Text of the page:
Most importantly, she says, her job requires listening.
“You have to be understanding, a good listener, a good communicator,” Snetter points out. “It’s not just hearing people, but addressing what they’re talking about.”
Snetter works with various teams: the scientists, to see what they need; the environmentalists, to ensure that a project follows all regulations; the architect and construction firms, on build outs; the Department of Energy to draft, submit and follow up with proposals as well as checking in on various stages of development and construction.
A Life Dedicated to Building
Snetter who grew up building sandcastles on the beach, memorizing Bible verses and reading every book she could find in libraries, was always taught to follow her dreams.
“We were very innovative,” Snetter recalls. “My mother instilled in us that nothing is impossible. You can do anything. We made things happen for ourselves.”
At work and at home, Snetter applies this fierce dedication to making things happen. Through tough negotiations with scientists, engineers, architects and construction firms, Snetter seeks everyone’s best.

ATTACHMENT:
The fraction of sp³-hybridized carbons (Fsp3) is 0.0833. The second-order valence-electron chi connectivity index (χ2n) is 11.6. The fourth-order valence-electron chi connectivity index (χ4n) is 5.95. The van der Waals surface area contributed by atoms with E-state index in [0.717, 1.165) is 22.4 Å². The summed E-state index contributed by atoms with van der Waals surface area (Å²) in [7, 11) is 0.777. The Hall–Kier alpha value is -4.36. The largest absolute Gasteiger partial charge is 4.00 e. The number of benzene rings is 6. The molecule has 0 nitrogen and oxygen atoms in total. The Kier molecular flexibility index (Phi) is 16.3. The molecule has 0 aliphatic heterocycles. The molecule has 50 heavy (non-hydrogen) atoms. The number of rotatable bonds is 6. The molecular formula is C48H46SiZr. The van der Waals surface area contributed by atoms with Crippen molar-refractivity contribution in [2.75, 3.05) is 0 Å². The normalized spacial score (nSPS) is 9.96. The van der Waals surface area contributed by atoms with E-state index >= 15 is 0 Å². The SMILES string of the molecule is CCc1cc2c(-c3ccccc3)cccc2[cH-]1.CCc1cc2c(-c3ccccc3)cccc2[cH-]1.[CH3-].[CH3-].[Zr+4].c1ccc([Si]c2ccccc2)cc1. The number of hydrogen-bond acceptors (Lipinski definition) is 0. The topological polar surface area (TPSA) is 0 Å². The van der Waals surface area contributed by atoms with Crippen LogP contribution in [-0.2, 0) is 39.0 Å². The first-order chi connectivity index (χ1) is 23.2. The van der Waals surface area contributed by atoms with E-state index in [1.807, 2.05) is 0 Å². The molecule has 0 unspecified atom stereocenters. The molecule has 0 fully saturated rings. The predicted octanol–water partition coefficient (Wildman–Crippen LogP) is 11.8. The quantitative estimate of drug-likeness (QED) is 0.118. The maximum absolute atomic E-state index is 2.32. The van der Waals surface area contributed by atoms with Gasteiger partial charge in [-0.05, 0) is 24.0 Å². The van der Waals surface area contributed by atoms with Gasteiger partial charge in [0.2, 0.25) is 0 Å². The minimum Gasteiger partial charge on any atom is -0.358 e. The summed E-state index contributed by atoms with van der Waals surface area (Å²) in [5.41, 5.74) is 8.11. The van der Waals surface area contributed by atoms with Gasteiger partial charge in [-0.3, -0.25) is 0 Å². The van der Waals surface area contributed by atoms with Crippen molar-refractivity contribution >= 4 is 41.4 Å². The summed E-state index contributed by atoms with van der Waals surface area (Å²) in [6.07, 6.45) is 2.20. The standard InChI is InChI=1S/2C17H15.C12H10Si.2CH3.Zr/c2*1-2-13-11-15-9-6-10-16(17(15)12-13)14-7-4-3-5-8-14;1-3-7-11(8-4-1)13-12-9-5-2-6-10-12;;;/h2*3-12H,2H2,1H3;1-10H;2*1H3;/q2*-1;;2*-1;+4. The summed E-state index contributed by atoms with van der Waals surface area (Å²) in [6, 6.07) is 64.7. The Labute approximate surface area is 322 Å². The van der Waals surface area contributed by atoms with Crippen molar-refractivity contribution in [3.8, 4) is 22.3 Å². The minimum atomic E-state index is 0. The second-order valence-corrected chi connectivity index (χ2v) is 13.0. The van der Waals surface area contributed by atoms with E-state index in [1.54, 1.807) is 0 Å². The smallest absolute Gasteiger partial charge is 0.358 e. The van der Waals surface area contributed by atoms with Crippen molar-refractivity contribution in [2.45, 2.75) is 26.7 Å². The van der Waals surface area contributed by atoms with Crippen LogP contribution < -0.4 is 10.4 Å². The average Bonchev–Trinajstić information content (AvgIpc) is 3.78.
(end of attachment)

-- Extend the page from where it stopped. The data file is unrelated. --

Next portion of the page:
“I like quality work,” Snetter states.
Mother of her daughter, who is a medical doctor, and grandmother to four grandchildren, Snetter describes her life purpose as being a compassionate person who loves giving and being there for people, a mission she feels was influenced by her mother who was always strong, hardworking and loving to the point of taking in foster children while raising her own.
When she isn’t at work, you’ll find Snetter gardening, practicing yoga or volunteering. A previous volunteer with Big Brothers Big Sisters of America, a board member of the Virginia Licensing Board for architects, as well as serving on a committee for university accreditation, Snetter is committed to helping the future of her field.
“I desire to make things better,” Snetter says. “Seeing what a difference I can make.”